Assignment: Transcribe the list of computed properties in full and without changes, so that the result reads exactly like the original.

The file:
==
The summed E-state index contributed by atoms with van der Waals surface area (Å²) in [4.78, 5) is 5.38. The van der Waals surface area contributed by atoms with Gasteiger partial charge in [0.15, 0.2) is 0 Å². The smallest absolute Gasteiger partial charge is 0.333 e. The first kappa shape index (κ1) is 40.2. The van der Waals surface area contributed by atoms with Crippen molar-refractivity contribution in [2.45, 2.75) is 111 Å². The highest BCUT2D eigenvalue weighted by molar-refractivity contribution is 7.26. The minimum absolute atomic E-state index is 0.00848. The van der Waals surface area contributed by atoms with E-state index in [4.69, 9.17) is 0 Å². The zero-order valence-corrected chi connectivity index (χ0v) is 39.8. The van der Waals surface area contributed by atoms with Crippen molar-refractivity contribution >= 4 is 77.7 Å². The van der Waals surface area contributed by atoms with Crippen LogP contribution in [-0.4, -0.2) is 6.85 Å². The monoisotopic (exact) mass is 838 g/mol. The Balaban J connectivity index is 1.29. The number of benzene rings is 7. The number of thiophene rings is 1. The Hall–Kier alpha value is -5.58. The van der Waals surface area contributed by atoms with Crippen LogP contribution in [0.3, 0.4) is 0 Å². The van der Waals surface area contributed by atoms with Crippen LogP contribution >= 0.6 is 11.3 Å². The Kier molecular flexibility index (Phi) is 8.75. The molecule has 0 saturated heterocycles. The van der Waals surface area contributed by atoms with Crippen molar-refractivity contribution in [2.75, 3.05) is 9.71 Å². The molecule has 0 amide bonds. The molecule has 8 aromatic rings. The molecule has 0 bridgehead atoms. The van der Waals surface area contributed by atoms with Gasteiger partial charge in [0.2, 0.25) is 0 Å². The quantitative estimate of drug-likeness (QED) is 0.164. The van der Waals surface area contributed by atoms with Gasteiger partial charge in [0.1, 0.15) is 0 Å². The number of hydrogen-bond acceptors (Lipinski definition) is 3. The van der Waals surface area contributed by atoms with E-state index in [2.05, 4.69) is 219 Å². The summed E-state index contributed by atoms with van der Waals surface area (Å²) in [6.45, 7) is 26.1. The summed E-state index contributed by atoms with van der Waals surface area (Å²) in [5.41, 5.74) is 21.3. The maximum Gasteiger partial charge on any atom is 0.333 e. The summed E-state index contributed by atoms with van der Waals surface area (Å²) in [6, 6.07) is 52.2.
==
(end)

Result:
The summed E-state index contributed by atoms with van der Waals surface area (Å²) in [4.78, 5) is 5.38. The van der Waals surface area contributed by atoms with Gasteiger partial charge in [0.15, 0.2) is 0 Å². The smallest absolute Gasteiger partial charge is 0.333 e. The first kappa shape index (κ1) is 40.2. The van der Waals surface area contributed by atoms with Crippen molar-refractivity contribution in [2.45, 2.75) is 111 Å². The highest BCUT2D eigenvalue weighted by molar-refractivity contribution is 7.26. The minimum absolute atomic E-state index is 0.00848. The van der Waals surface area contributed by atoms with E-state index in [4.69, 9.17) is 0 Å². The zero-order valence-corrected chi connectivity index (χ0v) is 39.8. The van der Waals surface area contributed by atoms with Crippen molar-refractivity contribution >= 4 is 77.7 Å². The van der Waals surface area contributed by atoms with Crippen LogP contribution in [-0.4, -0.2) is 6.85 Å². The monoisotopic (exact) mass is 838 g/mol. The Balaban J connectivity index is 1.29. The number of benzene rings is 7. The number of thiophene rings is 1. The Hall–Kier alpha value is -5.58. The van der Waals surface area contributed by atoms with Crippen LogP contribution in [0.3, 0.4) is 0 Å². The van der Waals surface area contributed by atoms with Crippen LogP contribution >= 0.6 is 11.3 Å². The Kier molecular flexibility index (Phi) is 8.75. The molecule has 0 saturated heterocycles. The van der Waals surface area contributed by atoms with Crippen molar-refractivity contribution in [2.75, 3.05) is 9.71 Å². The molecule has 0 amide bonds. The molecule has 8 aromatic rings. The molecule has 0 bridgehead atoms. The van der Waals surface area contributed by atoms with Gasteiger partial charge in [0.2, 0.25) is 0 Å². The quantitative estimate of drug-likeness (QED) is 0.164. The van der Waals surface area contributed by atoms with Gasteiger partial charge in [0.1, 0.15) is 0 Å². The number of hydrogen-bond acceptors (Lipinski definition) is 3. The van der Waals surface area contributed by atoms with E-state index in [2.05, 4.69) is 219 Å². The summed E-state index contributed by atoms with van der Waals surface area (Å²) in [6.45, 7) is 26.1. The summed E-state index contributed by atoms with van der Waals surface area (Å²) in [5.41, 5.74) is 21.3. The maximum Gasteiger partial charge on any atom is 0.333 e. The summed E-state index contributed by atoms with van der Waals surface area (Å²) in [6, 6.07) is 52.2.